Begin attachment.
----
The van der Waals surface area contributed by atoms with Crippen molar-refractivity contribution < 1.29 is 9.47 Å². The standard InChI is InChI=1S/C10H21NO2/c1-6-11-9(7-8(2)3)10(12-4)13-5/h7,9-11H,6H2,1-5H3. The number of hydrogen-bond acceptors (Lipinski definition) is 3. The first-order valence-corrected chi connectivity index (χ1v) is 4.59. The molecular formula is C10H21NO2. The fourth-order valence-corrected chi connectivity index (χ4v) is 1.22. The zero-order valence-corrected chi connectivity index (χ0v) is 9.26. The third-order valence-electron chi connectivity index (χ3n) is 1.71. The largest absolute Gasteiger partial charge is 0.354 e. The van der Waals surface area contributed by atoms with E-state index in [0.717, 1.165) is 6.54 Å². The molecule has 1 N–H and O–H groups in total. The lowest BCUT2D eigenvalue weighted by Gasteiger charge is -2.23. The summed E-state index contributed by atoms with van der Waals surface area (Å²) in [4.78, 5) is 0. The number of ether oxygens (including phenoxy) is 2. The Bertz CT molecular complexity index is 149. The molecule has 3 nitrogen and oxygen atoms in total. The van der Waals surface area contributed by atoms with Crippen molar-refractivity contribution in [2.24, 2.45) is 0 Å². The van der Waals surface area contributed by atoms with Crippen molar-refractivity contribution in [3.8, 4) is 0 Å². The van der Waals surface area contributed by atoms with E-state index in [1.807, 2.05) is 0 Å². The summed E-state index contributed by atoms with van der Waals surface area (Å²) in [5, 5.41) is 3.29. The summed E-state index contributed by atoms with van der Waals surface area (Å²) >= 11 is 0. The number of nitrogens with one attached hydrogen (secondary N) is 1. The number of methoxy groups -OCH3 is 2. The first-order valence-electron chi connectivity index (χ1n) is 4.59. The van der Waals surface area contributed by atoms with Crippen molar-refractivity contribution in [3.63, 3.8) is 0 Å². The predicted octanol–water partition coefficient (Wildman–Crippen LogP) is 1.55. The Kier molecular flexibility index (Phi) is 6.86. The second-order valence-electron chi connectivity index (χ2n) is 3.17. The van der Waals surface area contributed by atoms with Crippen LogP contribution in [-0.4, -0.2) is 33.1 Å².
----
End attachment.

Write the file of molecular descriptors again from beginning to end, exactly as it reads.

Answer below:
The van der Waals surface area contributed by atoms with Crippen molar-refractivity contribution < 1.29 is 9.47 Å². The standard InChI is InChI=1S/C10H21NO2/c1-6-11-9(7-8(2)3)10(12-4)13-5/h7,9-11H,6H2,1-5H3. The number of hydrogen-bond acceptors (Lipinski definition) is 3. The first-order valence-corrected chi connectivity index (χ1v) is 4.59. The molecular formula is C10H21NO2. The fourth-order valence-corrected chi connectivity index (χ4v) is 1.22. The zero-order valence-corrected chi connectivity index (χ0v) is 9.26. The third-order valence-electron chi connectivity index (χ3n) is 1.71. The largest absolute Gasteiger partial charge is 0.354 e. The van der Waals surface area contributed by atoms with E-state index in [0.717, 1.165) is 6.54 Å². The molecule has 1 N–H and O–H groups in total. The lowest BCUT2D eigenvalue weighted by Gasteiger charge is -2.23. The summed E-state index contributed by atoms with van der Waals surface area (Å²) in [4.78, 5) is 0. The number of ether oxygens (including phenoxy) is 2. The Bertz CT molecular complexity index is 149. The molecule has 3 nitrogen and oxygen atoms in total. The van der Waals surface area contributed by atoms with Crippen molar-refractivity contribution in [2.24, 2.45) is 0 Å². The van der Waals surface area contributed by atoms with Crippen molar-refractivity contribution in [3.8, 4) is 0 Å². The van der Waals surface area contributed by atoms with E-state index in [1.807, 2.05) is 0 Å². The summed E-state index contributed by atoms with van der Waals surface area (Å²) in [5, 5.41) is 3.29. The summed E-state index contributed by atoms with van der Waals surface area (Å²) >= 11 is 0. The number of nitrogens with one attached hydrogen (secondary N) is 1. The number of methoxy groups -OCH3 is 2. The first-order valence-electron chi connectivity index (χ1n) is 4.59. The van der Waals surface area contributed by atoms with Crippen molar-refractivity contribution in [3.63, 3.8) is 0 Å². The predicted octanol–water partition coefficient (Wildman–Crippen LogP) is 1.55. The Kier molecular flexibility index (Phi) is 6.86. The second-order valence-electron chi connectivity index (χ2n) is 3.17. The van der Waals surface area contributed by atoms with Crippen LogP contribution in [-0.4, -0.2) is 33.1 Å².